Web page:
Frank teaches Henry how to do things that a father figure teaches their son. It’s nice that Frank tries to be a father figure, but it’s just a weird situation with so much attempted sweetness shoe-horned in here. Personally, I see Frank as one of those stepfather figures I’d want the hell out of my house.

I’ve bagged on this film a lot so far, so here are some things I liked about this. I enjoyed this one incredibly random character named Evelyn (I had to look that up because I don’t think they actually say her name in the movie) looked her up; she befriends Henry, and she’s just comic relief on random days. Tobey Maguire’s narration is also good; I think he has a good, calming narrative voice. Another good thing about the film are the performances; I think the actors are talented, but just acting in a different, but very strange film where the basic emotions are anxiety and depression in the beginning, and things get more inspiring and sensitive as it goes along. It’s always welcome to have these bursts of enjoyment in a slow-moving, bland snoozefest.

You might like it, but since I am not all that familiar with Reitman’s style, I could have easily confused this for a Nicholas Sparks adaptation. Yep, it’s one of those. Since we know love is such a sweet thing, there’s not much use for a flick like this. There are a few things I took from the film, though: 1) If you go to Price Mart often enough, you’ll pick up someone who’s a pretty good handymad; and 2) You learn a tip if you ever harbour a fugitive: You should keep him inside and not play sports with him in the backyard or do chores in the front yard; because it defeats the meaning of hiding someone.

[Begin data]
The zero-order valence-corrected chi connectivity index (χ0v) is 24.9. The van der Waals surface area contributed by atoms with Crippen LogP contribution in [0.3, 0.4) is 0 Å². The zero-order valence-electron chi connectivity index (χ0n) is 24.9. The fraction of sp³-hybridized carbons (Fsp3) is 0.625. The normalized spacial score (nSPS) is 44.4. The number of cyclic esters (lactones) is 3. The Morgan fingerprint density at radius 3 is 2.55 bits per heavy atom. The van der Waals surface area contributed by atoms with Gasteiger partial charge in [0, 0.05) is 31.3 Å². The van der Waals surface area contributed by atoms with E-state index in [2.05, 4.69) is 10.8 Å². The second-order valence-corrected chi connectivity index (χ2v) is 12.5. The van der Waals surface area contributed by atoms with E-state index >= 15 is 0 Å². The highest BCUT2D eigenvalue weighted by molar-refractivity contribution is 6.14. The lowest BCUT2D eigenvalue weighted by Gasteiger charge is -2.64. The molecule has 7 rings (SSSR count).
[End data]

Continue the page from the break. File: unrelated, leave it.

Score: 40/100

Movie 43 (2013)

Movie 43Movie 43

Release Date: January 25, 2013

Directors: Elizabeth Banks, Steven Brill, Peter Farrelly (and 10 others)

Stars: Liev Schreiber, Emma, Stone, Richard Gere

Runtime: 94 min

I just watched a version online, and I believe it was the version released in the U.K.; it’s an alternate plot to the U.S. version that doesn’t have Dennis Quaid pitching crazy ideas to a studio. I was not going to spend money on this.

Movie 43 is a haphazardly edited sketch comedy that stars as many A-list actors (including Emma Stone, Richard Gere, Kate Bosworth, Liev Schreiber, Naomi Watts, Justin Long, Kristen Bell, and Elizabeth Banks, to name a few) as the filmmakers could convince that this movie would be lots of fun to make. Charles Wessler achieves his vision: A satire that brings up common issues in the most offensive of ways, and it is the most outrageous comedy ever made.

But it is also one awful movie. If only his passion project (an idea that he’s had for over a decade) wasn’t so silly. Saturday Night Live has okay sketches, good sketches and those rare great sketches. This, however, has awful sketches, bad sketches, and just tolerable, but kind-of funny sketches. Even if you do laugh at some points, it doesn’t stop this from being one bad, bad film. This is still sort-of imaginative and quite original, and unlike anything you’ve seen at the movie theatre before. It’s one of those times where too many cooks in the kitchen (13 directors, a huge cast, 30 writers) really spoils the broth. Apparently, it takes thirteen directors, 102 credited cast members and thirty writers to make a really bad film.

The plot follows three adolescent boys who are searching the depths of the internet for Movie 43, the world’s most banned feature. The two older teens who tell a younger brother, the incredibly irritating Baxter who looks like he’s really ten years old, about Movie 43 are really just making it up because they want some April Fool’s revenge. Little do they know is that the video could very well end the world, somehow.